Why is it so Hard to Save?

Why is it so hard to save? Part of it is because people don’t know how to save (that’s what this site is for). But a lot of it has to do with the fact that our brains aren’t wired to save. Our ancestors didn’t survive by saving for the future. They needed to eat, like right away. They also didn’t live very long with sabre-tooth tigers running around, so there was no point in saving anyways. I get my history from the Flintstones, so please don’t quote me on any of this.

Gaining Money is the Opposite of Losing Weight

It’s interesting, but saving is the exact opposite of something else that’s difficult, namely losing weight. When you try to lose weight, it’s easy at first. The first few pounds can come off with a few minor changes to diet or exercise. But after a while, you plateau. Then it feels like nothing works. If you get discouraged and fall back to old habits, the weight comes right back on, and it’s like you never even dieted.

With saving, it’s the most difficult in the beginning. What little you save doesn’t amount to much, or you can barely put a dent in your debt. Seeing little improvement, people get frustrated and give up. But the great thing about saving is that even though the gains are small at first, the benefits increase over time. This is because of the magic of compound interest. And once you get to a certain point, you can stop saving but your savings will keep on growing!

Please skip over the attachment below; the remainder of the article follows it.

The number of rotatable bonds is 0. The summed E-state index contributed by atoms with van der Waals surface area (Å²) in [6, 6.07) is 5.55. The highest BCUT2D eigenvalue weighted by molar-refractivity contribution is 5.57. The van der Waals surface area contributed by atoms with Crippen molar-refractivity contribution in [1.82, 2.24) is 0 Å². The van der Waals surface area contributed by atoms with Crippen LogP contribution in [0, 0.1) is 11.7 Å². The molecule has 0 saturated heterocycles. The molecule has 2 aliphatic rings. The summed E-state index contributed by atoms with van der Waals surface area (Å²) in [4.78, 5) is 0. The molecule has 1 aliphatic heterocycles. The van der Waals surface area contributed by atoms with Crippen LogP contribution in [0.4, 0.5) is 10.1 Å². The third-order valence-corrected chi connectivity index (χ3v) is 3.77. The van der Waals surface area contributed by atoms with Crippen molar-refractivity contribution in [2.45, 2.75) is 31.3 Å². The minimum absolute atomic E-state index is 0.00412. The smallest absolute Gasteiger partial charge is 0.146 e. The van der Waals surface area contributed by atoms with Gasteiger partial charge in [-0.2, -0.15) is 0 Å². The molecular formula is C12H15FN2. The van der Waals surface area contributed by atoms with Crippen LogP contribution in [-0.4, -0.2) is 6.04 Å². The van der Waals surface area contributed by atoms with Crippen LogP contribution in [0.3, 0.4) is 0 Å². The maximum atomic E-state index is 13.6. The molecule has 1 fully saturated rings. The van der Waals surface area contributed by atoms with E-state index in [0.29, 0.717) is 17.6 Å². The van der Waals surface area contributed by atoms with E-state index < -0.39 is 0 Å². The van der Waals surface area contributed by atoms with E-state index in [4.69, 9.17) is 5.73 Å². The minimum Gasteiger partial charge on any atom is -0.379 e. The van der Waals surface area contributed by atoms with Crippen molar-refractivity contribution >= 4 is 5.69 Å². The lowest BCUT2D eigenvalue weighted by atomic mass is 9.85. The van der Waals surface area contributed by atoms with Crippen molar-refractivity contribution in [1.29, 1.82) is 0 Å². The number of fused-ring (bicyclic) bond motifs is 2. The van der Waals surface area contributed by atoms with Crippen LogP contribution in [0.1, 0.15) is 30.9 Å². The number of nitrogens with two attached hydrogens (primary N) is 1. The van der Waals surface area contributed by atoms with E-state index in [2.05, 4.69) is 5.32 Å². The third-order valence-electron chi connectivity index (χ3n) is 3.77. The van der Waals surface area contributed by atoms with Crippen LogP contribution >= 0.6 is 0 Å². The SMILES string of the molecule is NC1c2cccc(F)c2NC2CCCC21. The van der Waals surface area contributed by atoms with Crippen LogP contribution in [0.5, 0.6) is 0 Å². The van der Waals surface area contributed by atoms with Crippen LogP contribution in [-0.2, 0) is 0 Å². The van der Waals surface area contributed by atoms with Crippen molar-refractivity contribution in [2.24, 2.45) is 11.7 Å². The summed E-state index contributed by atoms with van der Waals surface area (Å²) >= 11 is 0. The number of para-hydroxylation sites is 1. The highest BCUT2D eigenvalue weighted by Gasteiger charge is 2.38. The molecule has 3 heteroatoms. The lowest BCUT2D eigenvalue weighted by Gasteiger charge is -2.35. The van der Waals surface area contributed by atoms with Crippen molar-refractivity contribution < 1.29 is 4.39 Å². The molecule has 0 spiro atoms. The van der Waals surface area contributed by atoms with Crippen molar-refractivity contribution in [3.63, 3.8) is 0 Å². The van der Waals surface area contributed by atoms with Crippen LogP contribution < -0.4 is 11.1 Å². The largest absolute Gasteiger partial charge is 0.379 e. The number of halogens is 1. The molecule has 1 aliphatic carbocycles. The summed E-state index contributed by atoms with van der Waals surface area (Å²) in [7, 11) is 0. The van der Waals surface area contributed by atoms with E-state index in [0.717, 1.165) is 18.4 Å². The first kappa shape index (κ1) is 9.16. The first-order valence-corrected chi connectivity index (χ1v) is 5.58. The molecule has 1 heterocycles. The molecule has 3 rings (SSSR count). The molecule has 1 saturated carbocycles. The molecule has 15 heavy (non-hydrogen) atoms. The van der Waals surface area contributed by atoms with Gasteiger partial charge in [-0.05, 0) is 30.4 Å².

The Magic of Compound Interest

If you saved $100/month, earning 6% interest, you would have a little over $1,200 at the end of the year. $1,200 isn’t nothing, but you’re not popping bottles either (unless it’s soda). You can’t retire on $1,200 and that’s not enough to get most people out of debt. The other problem is that even though it’s not much, it’s also difficult for some people to save that much. Especially in an environment where wages aren’t going up but everything is getting more expensive.

However, here’s the big positive of saving and it comes courtesy of the magic of compound interest. If you save $100 a month for 30 years, you’ll have just over $100,000! Assuming no interest earned, you would have just $36,000. The power of interest and time combined gets you that extra $64,000.

Make Your Money Work for You

Again, saving $100/month isn’t easy, let alone for 30 years. So let’s say you do it for 10 years, and then you stop saving completely. Still assuming 6% interest, you would have $54,000 after 30 years. Not bad consider you only saved $12,000.

Benefits of compound interest
Getting to half the savings without contributing for 20 years isn’t half bad.

This is what I meant when I said that even after you stop, your savings will continue to grow. This is why the rich keep getting richer. If you had $10 million growing at 6%, you would make $600,000 a year!

I know saving isn’t easy. But this highlights how important it is to save early in life. It’s hard at first, but if you continue long enough, other forces take over and it’ll grow on its own.



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